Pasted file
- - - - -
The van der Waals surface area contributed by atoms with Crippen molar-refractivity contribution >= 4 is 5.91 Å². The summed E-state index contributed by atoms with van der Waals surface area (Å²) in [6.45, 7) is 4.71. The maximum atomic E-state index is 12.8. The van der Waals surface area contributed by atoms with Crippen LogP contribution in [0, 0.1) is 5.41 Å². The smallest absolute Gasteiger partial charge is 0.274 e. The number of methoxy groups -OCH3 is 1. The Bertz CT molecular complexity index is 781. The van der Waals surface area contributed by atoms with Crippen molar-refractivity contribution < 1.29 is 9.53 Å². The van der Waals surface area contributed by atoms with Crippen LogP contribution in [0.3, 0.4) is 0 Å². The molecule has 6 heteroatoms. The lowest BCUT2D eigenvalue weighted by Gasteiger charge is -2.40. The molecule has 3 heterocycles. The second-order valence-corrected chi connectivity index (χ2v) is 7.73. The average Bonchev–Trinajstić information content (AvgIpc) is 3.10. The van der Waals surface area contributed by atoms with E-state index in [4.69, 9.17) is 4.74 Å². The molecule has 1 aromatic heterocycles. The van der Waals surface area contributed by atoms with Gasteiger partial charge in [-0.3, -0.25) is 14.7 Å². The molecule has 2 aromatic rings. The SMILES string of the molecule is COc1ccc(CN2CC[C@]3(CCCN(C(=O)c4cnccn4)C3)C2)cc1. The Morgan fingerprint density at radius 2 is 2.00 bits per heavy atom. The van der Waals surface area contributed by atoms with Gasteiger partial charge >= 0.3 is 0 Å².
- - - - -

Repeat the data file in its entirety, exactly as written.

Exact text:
The van der Waals surface area contributed by atoms with Crippen molar-refractivity contribution >= 4 is 5.91 Å². The summed E-state index contributed by atoms with van der Waals surface area (Å²) in [6.45, 7) is 4.71. The maximum atomic E-state index is 12.8. The van der Waals surface area contributed by atoms with Crippen LogP contribution in [0, 0.1) is 5.41 Å². The smallest absolute Gasteiger partial charge is 0.274 e. The number of methoxy groups -OCH3 is 1. The Bertz CT molecular complexity index is 781. The van der Waals surface area contributed by atoms with Crippen molar-refractivity contribution < 1.29 is 9.53 Å². The van der Waals surface area contributed by atoms with Crippen LogP contribution in [0.3, 0.4) is 0 Å². The molecule has 6 heteroatoms. The lowest BCUT2D eigenvalue weighted by Gasteiger charge is -2.40. The molecule has 3 heterocycles. The second-order valence-corrected chi connectivity index (χ2v) is 7.73. The average Bonchev–Trinajstić information content (AvgIpc) is 3.10. The van der Waals surface area contributed by atoms with E-state index in [4.69, 9.17) is 4.74 Å². The molecule has 1 aromatic heterocycles. The van der Waals surface area contributed by atoms with Gasteiger partial charge in [-0.3, -0.25) is 14.7 Å². The molecule has 2 aromatic rings. The SMILES string of the molecule is COc1ccc(CN2CC[C@]3(CCCN(C(=O)c4cnccn4)C3)C2)cc1. The Morgan fingerprint density at radius 2 is 2.00 bits per heavy atom. The van der Waals surface area contributed by atoms with Gasteiger partial charge >= 0.3 is 0 Å².